Slippery When Wet

The roofing industry initially was reluctant to adopt the new synthetics. By way of comparison, the industry literally had decades of experience with modified bitumen. As a result, residential roofing contractors were eager to adopt the premium self-adhering underlayment and these were readily accepted by the industry as a premium underlayment.

For residential roofing, it has been argued that the underlayment need only shed water because of the steep slopes of the roof. And furthermore, the primary roof (whether shingle, tile, metal or other material) protects the underlying material from ultraviolet radiation.

Such arguments led to the idea of using an extremely thin layer of plastic as an underlayment. But experience with the synthetics was lacking. Synthetic underlayment gained notoriety as being unsafe because the sheets would become slippery when wet. Especially the early versions were deemed unsafe and hence many contractors preferred to use familiar materials.

Synthetic materials allowed water to be drawn through fastener holes through capillary effect. The plastic would stretch and surface tensions would allow water to wick through the hole, alongside the fasteners. The result is that the so-called secondary water barrier would leak.

Staples were not suitable for fastening these thin plastic sheets. Furthermore, despite claims of labor savings, they were sometimes difficult to install, especially under windy conditions, because of their flimsy, lightweight construction.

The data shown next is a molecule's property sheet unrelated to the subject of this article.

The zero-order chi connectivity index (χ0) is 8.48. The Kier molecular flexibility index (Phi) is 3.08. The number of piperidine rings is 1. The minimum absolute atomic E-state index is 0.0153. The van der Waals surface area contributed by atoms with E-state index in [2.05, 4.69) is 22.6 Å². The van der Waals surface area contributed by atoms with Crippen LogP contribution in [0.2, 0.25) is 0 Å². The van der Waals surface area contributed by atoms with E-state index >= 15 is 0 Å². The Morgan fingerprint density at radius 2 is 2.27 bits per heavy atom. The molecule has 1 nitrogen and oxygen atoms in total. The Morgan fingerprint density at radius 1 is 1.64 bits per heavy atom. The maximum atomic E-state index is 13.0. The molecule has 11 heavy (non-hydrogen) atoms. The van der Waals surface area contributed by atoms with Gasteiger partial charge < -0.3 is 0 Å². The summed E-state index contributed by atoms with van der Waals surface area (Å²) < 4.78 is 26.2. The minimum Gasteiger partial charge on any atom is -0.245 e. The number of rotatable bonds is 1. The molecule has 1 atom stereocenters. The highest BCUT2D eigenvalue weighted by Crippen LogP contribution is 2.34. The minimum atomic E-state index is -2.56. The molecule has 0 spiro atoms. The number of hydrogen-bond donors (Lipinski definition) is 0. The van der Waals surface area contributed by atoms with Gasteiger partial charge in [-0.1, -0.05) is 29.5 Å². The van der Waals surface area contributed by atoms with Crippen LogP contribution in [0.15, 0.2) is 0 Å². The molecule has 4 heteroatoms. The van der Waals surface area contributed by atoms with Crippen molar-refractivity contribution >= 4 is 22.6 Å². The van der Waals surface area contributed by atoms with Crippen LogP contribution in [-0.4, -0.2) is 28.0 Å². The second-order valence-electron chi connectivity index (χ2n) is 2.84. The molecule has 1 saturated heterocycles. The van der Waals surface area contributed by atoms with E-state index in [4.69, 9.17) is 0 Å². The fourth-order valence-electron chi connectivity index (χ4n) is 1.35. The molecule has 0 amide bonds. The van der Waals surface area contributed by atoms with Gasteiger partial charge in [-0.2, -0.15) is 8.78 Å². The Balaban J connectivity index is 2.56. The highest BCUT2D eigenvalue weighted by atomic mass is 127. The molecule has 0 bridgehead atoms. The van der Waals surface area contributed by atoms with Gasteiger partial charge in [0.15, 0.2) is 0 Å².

Another factor that made roofing contractors wary of synthetics was the large number of companies entering the marketplace. Caveat Emptor (let the buyer beware) supplanted experience and industry standards. The fact that many of these new underlayment companies were completely unfamiliar with the roofing industry did not help with the product development.

Another drawback of polymers is that they are typically provided as thin sheets that could leak if punctured. Users of single ply roofs made of thermoplastic olefins (TPOs), rubber (EPDMs) and other polymers have long struggled with this drawback. A “single ply” plastic roof typically does not make a reliable, long-lived primary roofing material. Even if the roof escapes being punctured, prolonged exposure to ultraviolet radiation severely compromises the life cycle of single ply roofing systems. Roofers and building owners have struggled with such roof materials in low-sloped, commercial roofing applications for decades.

Nonetheless, in some regions of the country and for certain residential roofing applications, roofing contractors quickly began adopting synthetics. Market growth and market share have in some cases surpassed double digits.

Quick Reference Product Guide

Custom Printing

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